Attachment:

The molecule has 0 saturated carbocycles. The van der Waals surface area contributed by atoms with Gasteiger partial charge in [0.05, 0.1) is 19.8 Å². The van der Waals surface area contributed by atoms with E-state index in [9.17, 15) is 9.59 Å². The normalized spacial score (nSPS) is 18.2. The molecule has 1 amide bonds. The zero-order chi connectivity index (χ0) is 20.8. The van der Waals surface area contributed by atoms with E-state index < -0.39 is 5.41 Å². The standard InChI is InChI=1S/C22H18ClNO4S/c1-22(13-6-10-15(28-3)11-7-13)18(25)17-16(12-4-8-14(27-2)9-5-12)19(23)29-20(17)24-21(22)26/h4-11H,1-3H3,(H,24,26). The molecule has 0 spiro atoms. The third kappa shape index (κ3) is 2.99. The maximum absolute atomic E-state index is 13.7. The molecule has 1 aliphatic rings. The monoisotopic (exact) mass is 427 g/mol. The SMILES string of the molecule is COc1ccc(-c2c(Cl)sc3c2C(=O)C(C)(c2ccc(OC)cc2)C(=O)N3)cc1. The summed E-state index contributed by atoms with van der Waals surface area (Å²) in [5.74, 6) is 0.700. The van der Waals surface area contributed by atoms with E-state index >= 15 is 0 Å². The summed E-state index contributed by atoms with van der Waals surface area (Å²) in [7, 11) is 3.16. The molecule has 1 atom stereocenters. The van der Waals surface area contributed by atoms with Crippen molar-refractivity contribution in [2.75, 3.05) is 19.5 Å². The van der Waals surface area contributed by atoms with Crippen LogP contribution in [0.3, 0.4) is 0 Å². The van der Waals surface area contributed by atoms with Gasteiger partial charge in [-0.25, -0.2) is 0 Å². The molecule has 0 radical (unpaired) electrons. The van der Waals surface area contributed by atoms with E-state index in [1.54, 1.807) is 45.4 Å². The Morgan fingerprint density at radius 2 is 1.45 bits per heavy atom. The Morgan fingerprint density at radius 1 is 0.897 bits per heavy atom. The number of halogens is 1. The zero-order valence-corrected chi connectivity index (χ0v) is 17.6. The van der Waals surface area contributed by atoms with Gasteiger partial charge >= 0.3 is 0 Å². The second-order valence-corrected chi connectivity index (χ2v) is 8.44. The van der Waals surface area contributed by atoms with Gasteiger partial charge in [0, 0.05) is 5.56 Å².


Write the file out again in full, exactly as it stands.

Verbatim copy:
The molecule has 0 saturated carbocycles. The van der Waals surface area contributed by atoms with Gasteiger partial charge in [0.05, 0.1) is 19.8 Å². The van der Waals surface area contributed by atoms with E-state index in [9.17, 15) is 9.59 Å². The normalized spacial score (nSPS) is 18.2. The molecule has 1 amide bonds. The zero-order chi connectivity index (χ0) is 20.8. The van der Waals surface area contributed by atoms with E-state index < -0.39 is 5.41 Å². The standard InChI is InChI=1S/C22H18ClNO4S/c1-22(13-6-10-15(28-3)11-7-13)18(25)17-16(12-4-8-14(27-2)9-5-12)19(23)29-20(17)24-21(22)26/h4-11H,1-3H3,(H,24,26). The molecule has 0 spiro atoms. The third kappa shape index (κ3) is 2.99. The maximum absolute atomic E-state index is 13.7. The molecule has 1 aliphatic rings. The monoisotopic (exact) mass is 427 g/mol. The SMILES string of the molecule is COc1ccc(-c2c(Cl)sc3c2C(=O)C(C)(c2ccc(OC)cc2)C(=O)N3)cc1. The summed E-state index contributed by atoms with van der Waals surface area (Å²) in [5.74, 6) is 0.700. The van der Waals surface area contributed by atoms with E-state index >= 15 is 0 Å². The summed E-state index contributed by atoms with van der Waals surface area (Å²) in [7, 11) is 3.16. The molecule has 1 atom stereocenters. The van der Waals surface area contributed by atoms with Crippen molar-refractivity contribution in [2.75, 3.05) is 19.5 Å². The van der Waals surface area contributed by atoms with Crippen LogP contribution in [0.3, 0.4) is 0 Å². The van der Waals surface area contributed by atoms with Gasteiger partial charge in [-0.25, -0.2) is 0 Å². The molecule has 0 radical (unpaired) electrons. The van der Waals surface area contributed by atoms with E-state index in [1.54, 1.807) is 45.4 Å². The Morgan fingerprint density at radius 2 is 1.45 bits per heavy atom. The Morgan fingerprint density at radius 1 is 0.897 bits per heavy atom. The number of halogens is 1. The zero-order valence-corrected chi connectivity index (χ0v) is 17.6. The van der Waals surface area contributed by atoms with Gasteiger partial charge >= 0.3 is 0 Å². The second-order valence-corrected chi connectivity index (χ2v) is 8.44. The van der Waals surface area contributed by atoms with Gasteiger partial charge in [0, 0.05) is 5.56 Å².